Traditionally, in the case of the Luguru community, if a man is married to more than one woman, the wives would each live on the land within their own communities, and he would visit each of them. However, this has changed in recent years, and polygamous men and their wives began to live all together, forcing some of the women to leave their community of lineage.
The inheritance of property also follows maternal relationships, but the details of these customs are relatively unknown and vary. To an extent, the communities remain disadvantaged because the unwritten customary laws applicable to their communities must be proven in a court as a question of fact whenever the customary law of the matrilineal community is invoked. For example, in matrilineal communities, nephews inherit land, whereas in a patrilineal community sons would inherit the land. Yet, women still do not have the same inheritance rights as the men in either scenario. Women are generally given access to land through a male relative, and although she does not have a right to inherit, a daughter who stays in her matrilineal community may receive a small piece of land from the family, and she may give that land away to whomever she chooses. In the case of the Luguru community, in recent years there has been a greater shift towards a more patrilineal policy of inheritance.
In addition to cases of abandonment or transfer of land by the head of household (discussed above), women become vulnerable to losing access and rights to their land in the context of divorce or death of their husband. As a general rule under customary law in Tanzania, a divorced woman will lose access to land and her family is required to pay back the bride price. “This rule continues to be widely applied, in contradiction to the Law of Marriage Act of 1971, which stipulates that bride prices are no longer required for a marriage to be legal, and which provides for division of matrimonial assets on divorce.” Although the legal framework in Tanzania provides women with a right to property earned jointly upon dissolution of a marriage, in practice this does not often play out.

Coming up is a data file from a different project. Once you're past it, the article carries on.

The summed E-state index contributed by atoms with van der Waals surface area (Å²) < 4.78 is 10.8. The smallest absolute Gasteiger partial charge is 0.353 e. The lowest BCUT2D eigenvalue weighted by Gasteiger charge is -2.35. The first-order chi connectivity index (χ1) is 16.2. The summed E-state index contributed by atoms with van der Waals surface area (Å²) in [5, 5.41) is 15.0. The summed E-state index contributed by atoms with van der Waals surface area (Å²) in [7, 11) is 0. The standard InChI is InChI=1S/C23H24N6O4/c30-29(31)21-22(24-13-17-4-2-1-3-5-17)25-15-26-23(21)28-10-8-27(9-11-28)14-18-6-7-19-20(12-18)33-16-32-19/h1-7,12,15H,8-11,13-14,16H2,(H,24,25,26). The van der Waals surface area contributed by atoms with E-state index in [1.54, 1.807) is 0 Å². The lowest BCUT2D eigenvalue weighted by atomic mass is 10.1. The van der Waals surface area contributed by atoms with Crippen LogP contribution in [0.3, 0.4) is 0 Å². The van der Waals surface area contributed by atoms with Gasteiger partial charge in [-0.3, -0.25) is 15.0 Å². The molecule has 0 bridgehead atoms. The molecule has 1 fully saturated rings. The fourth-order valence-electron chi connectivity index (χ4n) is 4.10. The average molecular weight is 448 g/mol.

Women may also lose rights to customary land upon death of the husband, as customary law discriminates heavily against women’s inheritance, and eviction of widows by in-laws is common. Also, the fact that customary marriages are not subject to registration leaves women at higher risk of losing their land upon death or divorce.
Customary rules on inheritance vary across Tanzania, depending on ethnic community. In almost every case, however, customary systems of inheritance operates contra the statutory protections for women expressed in Constitution (discrimination based on sex), the 1995 National Land Policy (customary rules govern inheritance, unless these rules are “contrary to the constitution and principles of natural justice”), and the land acts of 1999 (customary law is void to the extent it discriminates against women’s “lawful access to ownership, occupancy or use of land”). The High Court, in the landmark case Ephrahim v. Pastory (1990), decried customary restrictions on women’s rights to inherit clan land as “oppressive and unjust laws of the past.”